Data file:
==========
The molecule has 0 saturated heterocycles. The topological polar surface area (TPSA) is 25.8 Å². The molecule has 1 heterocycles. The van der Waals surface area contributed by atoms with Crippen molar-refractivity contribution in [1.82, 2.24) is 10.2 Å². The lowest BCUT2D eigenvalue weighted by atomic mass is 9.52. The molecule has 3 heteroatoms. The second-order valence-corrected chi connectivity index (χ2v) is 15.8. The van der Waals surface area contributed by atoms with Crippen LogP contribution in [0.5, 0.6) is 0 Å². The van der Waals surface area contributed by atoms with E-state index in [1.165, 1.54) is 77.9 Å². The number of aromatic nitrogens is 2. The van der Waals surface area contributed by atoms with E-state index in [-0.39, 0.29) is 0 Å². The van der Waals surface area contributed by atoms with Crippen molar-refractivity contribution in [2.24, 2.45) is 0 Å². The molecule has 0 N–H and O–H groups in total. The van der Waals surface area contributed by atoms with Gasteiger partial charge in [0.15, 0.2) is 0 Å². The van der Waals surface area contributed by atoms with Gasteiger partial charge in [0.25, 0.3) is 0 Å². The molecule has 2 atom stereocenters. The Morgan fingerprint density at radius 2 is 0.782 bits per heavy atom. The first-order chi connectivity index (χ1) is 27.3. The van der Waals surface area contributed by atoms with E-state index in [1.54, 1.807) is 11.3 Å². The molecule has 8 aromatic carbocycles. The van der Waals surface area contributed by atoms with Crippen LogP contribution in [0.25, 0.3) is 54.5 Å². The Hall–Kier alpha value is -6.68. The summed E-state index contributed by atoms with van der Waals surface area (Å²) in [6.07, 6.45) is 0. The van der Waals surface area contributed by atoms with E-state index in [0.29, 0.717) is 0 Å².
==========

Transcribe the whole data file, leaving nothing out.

The molecule has 0 saturated heterocycles. The topological polar surface area (TPSA) is 25.8 Å². The molecule has 1 heterocycles. The van der Waals surface area contributed by atoms with Crippen molar-refractivity contribution in [1.82, 2.24) is 10.2 Å². The lowest BCUT2D eigenvalue weighted by atomic mass is 9.52. The molecule has 3 heteroatoms. The second-order valence-corrected chi connectivity index (χ2v) is 15.8. The van der Waals surface area contributed by atoms with Crippen LogP contribution in [0.5, 0.6) is 0 Å². The van der Waals surface area contributed by atoms with E-state index in [1.165, 1.54) is 77.9 Å². The number of aromatic nitrogens is 2. The van der Waals surface area contributed by atoms with E-state index in [-0.39, 0.29) is 0 Å². The van der Waals surface area contributed by atoms with Crippen molar-refractivity contribution in [2.24, 2.45) is 0 Å². The molecule has 0 N–H and O–H groups in total. The van der Waals surface area contributed by atoms with Gasteiger partial charge in [0.15, 0.2) is 0 Å². The van der Waals surface area contributed by atoms with Gasteiger partial charge in [0.25, 0.3) is 0 Å². The molecule has 2 atom stereocenters. The Morgan fingerprint density at radius 2 is 0.782 bits per heavy atom. The first-order chi connectivity index (χ1) is 27.3. The van der Waals surface area contributed by atoms with E-state index in [1.54, 1.807) is 11.3 Å². The molecule has 8 aromatic carbocycles. The van der Waals surface area contributed by atoms with Crippen LogP contribution in [0.25, 0.3) is 54.5 Å². The Hall–Kier alpha value is -6.68. The summed E-state index contributed by atoms with van der Waals surface area (Å²) in [6.07, 6.45) is 0. The van der Waals surface area contributed by atoms with E-state index in [0.29, 0.717) is 0 Å².